Are you looking to develop unbreakable shoulders?
Shoulder issues are some of the most frequently seen problems in the clinic. Some problems in the gym include pulling, pressing, and handstands. Other normal activities like reaching into cabinets, buckling your seatbelt, or reaching in the backseat can often be problematic as well. Often people don’t even realize how much they are using their shoulders until they have a painful episode to teach them how integral this joint is to everyday function.
The shoulder complex is a complicated group of 3 joints. Alongside of that, more muscles cross the shoulder joint than any other joint in the body. Due to this, many people struggle to ever get a clear diagnosis for their shoulder problems. Even when given an MRI, often structural changes will be present that aren’t responsible for a person’s symptoms. One study looked at professional baseball pitchers’ shoulders under MRI with no complaints of pain or injury and they found a host of problems, with 79% having labral defects, as well as other “problems.” Due to the fact that these players were pain-free and functioning at such a high level, this begs the question, does the MRI really tell the whole story?
At Onward, we see through experience that in this complicated joint one thing remains fairly constant: people who have STRONG shoulders and mobile mid backs (thoracic spines) have healthier shoulders.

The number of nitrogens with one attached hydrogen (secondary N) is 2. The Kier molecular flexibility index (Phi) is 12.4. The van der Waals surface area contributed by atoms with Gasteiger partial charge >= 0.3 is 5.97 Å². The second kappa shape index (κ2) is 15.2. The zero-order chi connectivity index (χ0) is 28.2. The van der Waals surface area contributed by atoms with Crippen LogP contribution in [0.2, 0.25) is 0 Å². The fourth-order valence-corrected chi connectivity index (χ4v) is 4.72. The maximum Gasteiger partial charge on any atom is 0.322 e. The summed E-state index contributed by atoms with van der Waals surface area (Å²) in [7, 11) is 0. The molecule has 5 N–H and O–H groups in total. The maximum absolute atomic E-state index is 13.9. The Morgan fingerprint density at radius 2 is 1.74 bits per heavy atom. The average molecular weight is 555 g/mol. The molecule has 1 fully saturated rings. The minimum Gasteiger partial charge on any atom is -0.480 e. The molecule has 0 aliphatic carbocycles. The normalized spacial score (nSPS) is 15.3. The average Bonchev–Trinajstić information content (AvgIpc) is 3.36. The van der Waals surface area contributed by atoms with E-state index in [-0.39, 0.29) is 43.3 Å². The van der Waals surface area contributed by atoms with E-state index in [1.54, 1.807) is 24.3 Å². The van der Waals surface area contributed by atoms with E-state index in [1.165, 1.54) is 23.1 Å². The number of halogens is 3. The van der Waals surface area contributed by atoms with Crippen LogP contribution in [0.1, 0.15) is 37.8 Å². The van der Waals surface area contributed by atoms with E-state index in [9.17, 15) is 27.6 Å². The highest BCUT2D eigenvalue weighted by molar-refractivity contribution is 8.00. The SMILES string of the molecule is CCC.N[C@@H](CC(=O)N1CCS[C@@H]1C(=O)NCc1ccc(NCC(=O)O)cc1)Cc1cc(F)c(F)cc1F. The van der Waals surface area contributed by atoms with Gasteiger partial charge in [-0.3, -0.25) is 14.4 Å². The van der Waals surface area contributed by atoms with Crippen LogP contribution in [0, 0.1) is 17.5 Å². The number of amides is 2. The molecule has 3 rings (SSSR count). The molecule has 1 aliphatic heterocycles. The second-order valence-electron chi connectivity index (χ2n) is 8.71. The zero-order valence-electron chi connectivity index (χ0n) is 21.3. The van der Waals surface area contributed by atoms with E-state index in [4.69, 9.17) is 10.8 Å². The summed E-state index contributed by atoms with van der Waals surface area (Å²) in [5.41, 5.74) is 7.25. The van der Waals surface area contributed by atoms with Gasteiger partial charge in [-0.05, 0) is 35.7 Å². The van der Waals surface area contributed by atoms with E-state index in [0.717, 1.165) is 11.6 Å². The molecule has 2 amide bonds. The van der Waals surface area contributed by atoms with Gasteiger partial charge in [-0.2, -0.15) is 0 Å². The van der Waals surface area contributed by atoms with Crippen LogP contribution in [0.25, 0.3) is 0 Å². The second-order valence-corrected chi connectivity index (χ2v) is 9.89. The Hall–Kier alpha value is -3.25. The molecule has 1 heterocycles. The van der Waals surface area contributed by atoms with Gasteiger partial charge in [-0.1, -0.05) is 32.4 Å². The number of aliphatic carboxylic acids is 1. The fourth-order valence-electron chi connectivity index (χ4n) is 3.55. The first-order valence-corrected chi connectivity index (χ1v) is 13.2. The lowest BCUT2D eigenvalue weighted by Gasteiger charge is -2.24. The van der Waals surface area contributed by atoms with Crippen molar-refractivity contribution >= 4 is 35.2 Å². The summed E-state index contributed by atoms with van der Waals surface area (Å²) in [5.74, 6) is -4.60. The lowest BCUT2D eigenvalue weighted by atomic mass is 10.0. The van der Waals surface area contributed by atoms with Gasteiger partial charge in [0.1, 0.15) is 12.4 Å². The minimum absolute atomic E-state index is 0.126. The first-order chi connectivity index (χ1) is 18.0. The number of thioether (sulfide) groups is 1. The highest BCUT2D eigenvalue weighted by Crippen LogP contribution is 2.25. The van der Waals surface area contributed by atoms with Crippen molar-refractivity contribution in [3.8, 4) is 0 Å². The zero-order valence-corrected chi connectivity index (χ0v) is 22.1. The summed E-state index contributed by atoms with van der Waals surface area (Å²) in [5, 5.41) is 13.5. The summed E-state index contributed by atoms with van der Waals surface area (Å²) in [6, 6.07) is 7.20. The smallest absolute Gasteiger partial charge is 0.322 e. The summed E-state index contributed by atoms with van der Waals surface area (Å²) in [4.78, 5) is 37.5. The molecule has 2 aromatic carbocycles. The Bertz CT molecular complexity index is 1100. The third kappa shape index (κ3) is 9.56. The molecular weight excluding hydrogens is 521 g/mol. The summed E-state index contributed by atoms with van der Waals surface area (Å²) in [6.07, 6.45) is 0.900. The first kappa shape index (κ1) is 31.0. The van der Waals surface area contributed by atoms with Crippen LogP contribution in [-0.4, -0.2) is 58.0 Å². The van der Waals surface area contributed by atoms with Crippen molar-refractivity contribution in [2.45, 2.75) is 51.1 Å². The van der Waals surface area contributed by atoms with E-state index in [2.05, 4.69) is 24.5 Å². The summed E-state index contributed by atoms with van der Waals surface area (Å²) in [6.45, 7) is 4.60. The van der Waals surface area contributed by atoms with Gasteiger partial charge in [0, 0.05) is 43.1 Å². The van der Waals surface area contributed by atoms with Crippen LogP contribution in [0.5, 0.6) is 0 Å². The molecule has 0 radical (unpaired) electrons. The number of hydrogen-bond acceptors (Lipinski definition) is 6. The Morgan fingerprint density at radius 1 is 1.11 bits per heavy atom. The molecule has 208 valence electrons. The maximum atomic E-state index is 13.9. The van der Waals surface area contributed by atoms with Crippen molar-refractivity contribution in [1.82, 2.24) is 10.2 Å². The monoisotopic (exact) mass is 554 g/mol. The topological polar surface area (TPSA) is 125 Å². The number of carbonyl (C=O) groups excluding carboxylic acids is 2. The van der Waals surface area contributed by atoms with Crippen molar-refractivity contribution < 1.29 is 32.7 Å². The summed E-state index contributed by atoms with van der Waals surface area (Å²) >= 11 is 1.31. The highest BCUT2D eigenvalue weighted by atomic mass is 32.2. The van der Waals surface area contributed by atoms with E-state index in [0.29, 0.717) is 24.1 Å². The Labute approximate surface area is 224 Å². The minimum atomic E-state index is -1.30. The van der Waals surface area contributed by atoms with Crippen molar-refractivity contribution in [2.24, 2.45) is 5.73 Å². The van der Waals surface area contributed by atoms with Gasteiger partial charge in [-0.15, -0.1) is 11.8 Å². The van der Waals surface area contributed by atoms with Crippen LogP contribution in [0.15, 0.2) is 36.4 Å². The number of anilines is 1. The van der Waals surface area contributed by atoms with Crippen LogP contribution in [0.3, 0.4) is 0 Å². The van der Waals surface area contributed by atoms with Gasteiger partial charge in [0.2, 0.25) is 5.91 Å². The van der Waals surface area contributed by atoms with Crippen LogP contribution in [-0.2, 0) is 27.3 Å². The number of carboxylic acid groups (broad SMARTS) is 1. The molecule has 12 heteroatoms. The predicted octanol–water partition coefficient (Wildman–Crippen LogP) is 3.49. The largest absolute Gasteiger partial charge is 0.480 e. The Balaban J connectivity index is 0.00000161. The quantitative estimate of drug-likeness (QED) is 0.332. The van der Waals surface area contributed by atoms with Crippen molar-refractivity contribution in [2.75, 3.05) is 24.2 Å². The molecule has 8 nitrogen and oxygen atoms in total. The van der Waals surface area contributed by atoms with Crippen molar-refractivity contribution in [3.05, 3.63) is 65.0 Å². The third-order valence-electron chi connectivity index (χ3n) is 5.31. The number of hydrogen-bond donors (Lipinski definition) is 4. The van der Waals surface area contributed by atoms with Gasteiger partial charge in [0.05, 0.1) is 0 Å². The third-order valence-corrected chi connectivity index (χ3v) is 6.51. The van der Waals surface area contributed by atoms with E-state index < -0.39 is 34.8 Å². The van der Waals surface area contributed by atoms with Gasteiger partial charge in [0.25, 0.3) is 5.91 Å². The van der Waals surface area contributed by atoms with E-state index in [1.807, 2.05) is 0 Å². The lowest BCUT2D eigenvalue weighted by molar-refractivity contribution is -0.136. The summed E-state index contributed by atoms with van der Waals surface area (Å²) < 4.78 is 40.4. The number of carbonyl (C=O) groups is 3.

Here are a few exercises that do a really nice job of creating serious strength in your shoulders. Do these and get them one step closer to unbreakable.
The Standing Kettlebell Strict Press
- Perform 10-15 reps, ensure you retract your neck fully. Try and rotate your shoulders fully and reach back toward the ceiling.
- This is a favorite while you are the office. Set a timer for 1-2 minutes, and move at a steady and controlled pace.
Here are some great ways to target the thoracic spine. Perform these to add the mobility you need to get full function out of the shoulder joint
Upper Thoracic Mobilization
- Grab a moderate weight kettlebell and gentle place it at your upper thoracic spine. Sink down to end range and add some extension overpressure to get you into some new ranges of motion!
- Similar to the upper thoracic mobilization above with the kettlebell, however this one is a more global stretch and requires no equipment! You can use a chair and sink down to get a great stretch across your upper back.
If you are having a shoulder problem whether it be a lack of mobility, lack of strength, or pain don’t wait; schedule an appointment today. Both Dr. Alexis and Dr. Zac have extensive experience treating a host of shoulder problems and would love to help you develop a plan to get back to activity.